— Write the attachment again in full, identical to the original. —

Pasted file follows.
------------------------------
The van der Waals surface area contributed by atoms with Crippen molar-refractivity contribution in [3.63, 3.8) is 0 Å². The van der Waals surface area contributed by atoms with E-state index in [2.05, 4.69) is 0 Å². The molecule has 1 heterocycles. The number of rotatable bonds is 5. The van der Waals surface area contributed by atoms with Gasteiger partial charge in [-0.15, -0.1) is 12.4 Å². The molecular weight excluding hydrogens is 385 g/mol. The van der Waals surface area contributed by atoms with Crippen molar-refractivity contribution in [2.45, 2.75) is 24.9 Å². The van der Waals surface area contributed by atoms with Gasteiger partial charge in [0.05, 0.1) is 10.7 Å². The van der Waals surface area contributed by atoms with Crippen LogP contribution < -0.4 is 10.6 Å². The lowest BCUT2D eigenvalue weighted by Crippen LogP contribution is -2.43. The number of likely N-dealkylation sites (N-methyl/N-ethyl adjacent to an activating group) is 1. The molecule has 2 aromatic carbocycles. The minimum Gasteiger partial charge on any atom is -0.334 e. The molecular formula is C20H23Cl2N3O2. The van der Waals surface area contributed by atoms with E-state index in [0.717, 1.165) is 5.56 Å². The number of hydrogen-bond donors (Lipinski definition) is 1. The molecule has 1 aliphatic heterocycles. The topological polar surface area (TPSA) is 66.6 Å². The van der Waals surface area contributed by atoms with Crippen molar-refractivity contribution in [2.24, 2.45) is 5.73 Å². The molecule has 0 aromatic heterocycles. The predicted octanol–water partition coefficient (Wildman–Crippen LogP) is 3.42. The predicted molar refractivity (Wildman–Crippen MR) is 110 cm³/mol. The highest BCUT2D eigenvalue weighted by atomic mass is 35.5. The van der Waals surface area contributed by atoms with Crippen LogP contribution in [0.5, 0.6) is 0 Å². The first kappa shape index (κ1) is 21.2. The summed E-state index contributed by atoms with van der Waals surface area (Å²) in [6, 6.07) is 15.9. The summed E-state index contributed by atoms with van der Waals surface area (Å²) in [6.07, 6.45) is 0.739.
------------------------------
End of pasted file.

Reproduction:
The van der Waals surface area contributed by atoms with Crippen molar-refractivity contribution in [3.63, 3.8) is 0 Å². The van der Waals surface area contributed by atoms with E-state index in [2.05, 4.69) is 0 Å². The molecule has 1 heterocycles. The number of rotatable bonds is 5. The van der Waals surface area contributed by atoms with Gasteiger partial charge in [-0.15, -0.1) is 12.4 Å². The molecular weight excluding hydrogens is 385 g/mol. The van der Waals surface area contributed by atoms with Crippen molar-refractivity contribution in [2.45, 2.75) is 24.9 Å². The van der Waals surface area contributed by atoms with Gasteiger partial charge in [0.05, 0.1) is 10.7 Å². The van der Waals surface area contributed by atoms with Crippen LogP contribution < -0.4 is 10.6 Å². The lowest BCUT2D eigenvalue weighted by Crippen LogP contribution is -2.43. The number of likely N-dealkylation sites (N-methyl/N-ethyl adjacent to an activating group) is 1. The molecule has 2 aromatic carbocycles. The minimum Gasteiger partial charge on any atom is -0.334 e. The molecular formula is C20H23Cl2N3O2. The van der Waals surface area contributed by atoms with E-state index in [0.717, 1.165) is 5.56 Å². The number of hydrogen-bond donors (Lipinski definition) is 1. The molecule has 1 aliphatic heterocycles. The topological polar surface area (TPSA) is 66.6 Å². The van der Waals surface area contributed by atoms with Crippen molar-refractivity contribution in [2.24, 2.45) is 5.73 Å². The molecule has 0 aromatic heterocycles. The predicted octanol–water partition coefficient (Wildman–Crippen LogP) is 3.42. The predicted molar refractivity (Wildman–Crippen MR) is 110 cm³/mol. The highest BCUT2D eigenvalue weighted by atomic mass is 35.5. The van der Waals surface area contributed by atoms with Crippen LogP contribution in [0.5, 0.6) is 0 Å². The first kappa shape index (κ1) is 21.2. The summed E-state index contributed by atoms with van der Waals surface area (Å²) in [6, 6.07) is 15.9. The summed E-state index contributed by atoms with van der Waals surface area (Å²) in [6.07, 6.45) is 0.739.